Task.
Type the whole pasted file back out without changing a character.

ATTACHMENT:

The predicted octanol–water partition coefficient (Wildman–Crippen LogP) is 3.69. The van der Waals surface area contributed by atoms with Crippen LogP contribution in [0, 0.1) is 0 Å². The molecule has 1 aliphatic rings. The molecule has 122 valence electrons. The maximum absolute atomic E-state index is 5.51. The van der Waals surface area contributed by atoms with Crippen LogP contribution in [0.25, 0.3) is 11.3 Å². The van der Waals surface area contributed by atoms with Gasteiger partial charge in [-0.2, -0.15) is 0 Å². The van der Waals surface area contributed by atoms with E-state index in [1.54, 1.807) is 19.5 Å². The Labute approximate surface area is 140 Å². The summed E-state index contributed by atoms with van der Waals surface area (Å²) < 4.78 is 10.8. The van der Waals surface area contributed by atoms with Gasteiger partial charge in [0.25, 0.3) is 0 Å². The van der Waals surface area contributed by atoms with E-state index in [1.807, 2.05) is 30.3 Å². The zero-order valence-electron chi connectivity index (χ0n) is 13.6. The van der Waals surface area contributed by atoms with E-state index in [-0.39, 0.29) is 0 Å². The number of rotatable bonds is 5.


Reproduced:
The predicted octanol–water partition coefficient (Wildman–Crippen LogP) is 3.69. The van der Waals surface area contributed by atoms with Crippen LogP contribution in [0, 0.1) is 0 Å². The molecule has 1 aliphatic rings. The molecule has 122 valence electrons. The maximum absolute atomic E-state index is 5.51. The van der Waals surface area contributed by atoms with Crippen LogP contribution in [0.25, 0.3) is 11.3 Å². The van der Waals surface area contributed by atoms with Gasteiger partial charge in [-0.2, -0.15) is 0 Å². The van der Waals surface area contributed by atoms with E-state index in [1.54, 1.807) is 19.5 Å². The Labute approximate surface area is 140 Å². The summed E-state index contributed by atoms with van der Waals surface area (Å²) < 4.78 is 10.8. The van der Waals surface area contributed by atoms with Gasteiger partial charge in [0.25, 0.3) is 0 Å². The van der Waals surface area contributed by atoms with E-state index in [1.807, 2.05) is 30.3 Å². The zero-order valence-electron chi connectivity index (χ0n) is 13.6. The van der Waals surface area contributed by atoms with E-state index in [-0.39, 0.29) is 0 Å². The number of rotatable bonds is 5.